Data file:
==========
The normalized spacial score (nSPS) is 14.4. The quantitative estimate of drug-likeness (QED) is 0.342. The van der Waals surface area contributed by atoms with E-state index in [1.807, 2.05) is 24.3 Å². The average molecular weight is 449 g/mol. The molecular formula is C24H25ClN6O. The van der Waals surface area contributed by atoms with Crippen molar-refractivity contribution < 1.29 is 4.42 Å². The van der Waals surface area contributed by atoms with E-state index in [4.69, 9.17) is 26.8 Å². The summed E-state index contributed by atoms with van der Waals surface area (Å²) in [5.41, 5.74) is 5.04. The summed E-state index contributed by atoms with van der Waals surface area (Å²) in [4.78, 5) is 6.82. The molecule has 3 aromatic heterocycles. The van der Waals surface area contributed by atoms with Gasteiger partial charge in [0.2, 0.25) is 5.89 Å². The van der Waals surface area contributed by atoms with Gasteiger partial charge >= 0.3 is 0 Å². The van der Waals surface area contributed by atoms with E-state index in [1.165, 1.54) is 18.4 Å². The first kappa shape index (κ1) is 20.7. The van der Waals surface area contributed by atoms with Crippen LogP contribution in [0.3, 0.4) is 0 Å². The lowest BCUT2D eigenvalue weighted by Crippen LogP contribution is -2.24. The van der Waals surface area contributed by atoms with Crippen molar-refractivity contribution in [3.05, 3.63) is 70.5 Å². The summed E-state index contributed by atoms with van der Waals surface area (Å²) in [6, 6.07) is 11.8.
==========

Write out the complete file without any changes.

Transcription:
The normalized spacial score (nSPS) is 14.4. The quantitative estimate of drug-likeness (QED) is 0.342. The van der Waals surface area contributed by atoms with E-state index in [1.807, 2.05) is 24.3 Å². The average molecular weight is 449 g/mol. The molecular formula is C24H25ClN6O. The van der Waals surface area contributed by atoms with Crippen molar-refractivity contribution < 1.29 is 4.42 Å². The van der Waals surface area contributed by atoms with E-state index in [4.69, 9.17) is 26.8 Å². The summed E-state index contributed by atoms with van der Waals surface area (Å²) in [5.41, 5.74) is 5.04. The summed E-state index contributed by atoms with van der Waals surface area (Å²) in [4.78, 5) is 6.82. The molecule has 3 aromatic heterocycles. The van der Waals surface area contributed by atoms with Gasteiger partial charge in [0.2, 0.25) is 5.89 Å². The van der Waals surface area contributed by atoms with Gasteiger partial charge >= 0.3 is 0 Å². The van der Waals surface area contributed by atoms with E-state index in [1.165, 1.54) is 18.4 Å². The first kappa shape index (κ1) is 20.7. The van der Waals surface area contributed by atoms with Crippen LogP contribution in [0.3, 0.4) is 0 Å². The lowest BCUT2D eigenvalue weighted by Crippen LogP contribution is -2.24. The van der Waals surface area contributed by atoms with Crippen molar-refractivity contribution in [3.05, 3.63) is 70.5 Å². The summed E-state index contributed by atoms with van der Waals surface area (Å²) in [6, 6.07) is 11.8.